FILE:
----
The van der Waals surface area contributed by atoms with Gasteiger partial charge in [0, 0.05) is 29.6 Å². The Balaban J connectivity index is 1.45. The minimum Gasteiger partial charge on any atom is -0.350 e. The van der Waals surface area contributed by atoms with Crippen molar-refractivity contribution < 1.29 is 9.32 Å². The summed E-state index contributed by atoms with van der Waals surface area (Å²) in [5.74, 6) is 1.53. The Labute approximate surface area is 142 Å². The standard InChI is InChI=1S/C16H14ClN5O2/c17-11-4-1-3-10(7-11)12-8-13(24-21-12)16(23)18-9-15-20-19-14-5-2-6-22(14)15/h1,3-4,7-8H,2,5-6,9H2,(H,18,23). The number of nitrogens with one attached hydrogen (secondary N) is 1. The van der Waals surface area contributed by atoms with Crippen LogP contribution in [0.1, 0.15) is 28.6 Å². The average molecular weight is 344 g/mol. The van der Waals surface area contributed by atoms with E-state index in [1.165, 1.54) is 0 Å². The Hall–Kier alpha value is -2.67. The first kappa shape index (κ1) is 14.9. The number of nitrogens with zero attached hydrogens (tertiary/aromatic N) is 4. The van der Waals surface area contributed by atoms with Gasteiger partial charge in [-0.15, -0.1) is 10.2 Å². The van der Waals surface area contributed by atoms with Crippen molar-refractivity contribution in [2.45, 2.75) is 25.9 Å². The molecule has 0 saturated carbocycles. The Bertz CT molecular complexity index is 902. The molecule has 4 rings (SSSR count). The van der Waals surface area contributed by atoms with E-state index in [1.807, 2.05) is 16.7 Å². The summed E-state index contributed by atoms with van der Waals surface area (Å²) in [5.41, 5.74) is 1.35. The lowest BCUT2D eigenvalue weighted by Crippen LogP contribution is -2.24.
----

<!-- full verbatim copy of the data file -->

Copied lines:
The van der Waals surface area contributed by atoms with Gasteiger partial charge in [0, 0.05) is 29.6 Å². The Balaban J connectivity index is 1.45. The minimum Gasteiger partial charge on any atom is -0.350 e. The van der Waals surface area contributed by atoms with Crippen molar-refractivity contribution < 1.29 is 9.32 Å². The summed E-state index contributed by atoms with van der Waals surface area (Å²) in [5.74, 6) is 1.53. The Labute approximate surface area is 142 Å². The standard InChI is InChI=1S/C16H14ClN5O2/c17-11-4-1-3-10(7-11)12-8-13(24-21-12)16(23)18-9-15-20-19-14-5-2-6-22(14)15/h1,3-4,7-8H,2,5-6,9H2,(H,18,23). The number of nitrogens with one attached hydrogen (secondary N) is 1. The van der Waals surface area contributed by atoms with Crippen LogP contribution in [0.1, 0.15) is 28.6 Å². The average molecular weight is 344 g/mol. The van der Waals surface area contributed by atoms with E-state index in [1.165, 1.54) is 0 Å². The Hall–Kier alpha value is -2.67. The first kappa shape index (κ1) is 14.9. The number of nitrogens with zero attached hydrogens (tertiary/aromatic N) is 4. The van der Waals surface area contributed by atoms with Gasteiger partial charge in [-0.15, -0.1) is 10.2 Å². The van der Waals surface area contributed by atoms with Crippen molar-refractivity contribution in [2.45, 2.75) is 25.9 Å². The molecule has 0 saturated carbocycles. The Bertz CT molecular complexity index is 902. The molecule has 4 rings (SSSR count). The van der Waals surface area contributed by atoms with E-state index in [1.807, 2.05) is 16.7 Å². The summed E-state index contributed by atoms with van der Waals surface area (Å²) in [5.41, 5.74) is 1.35. The lowest BCUT2D eigenvalue weighted by Crippen LogP contribution is -2.24.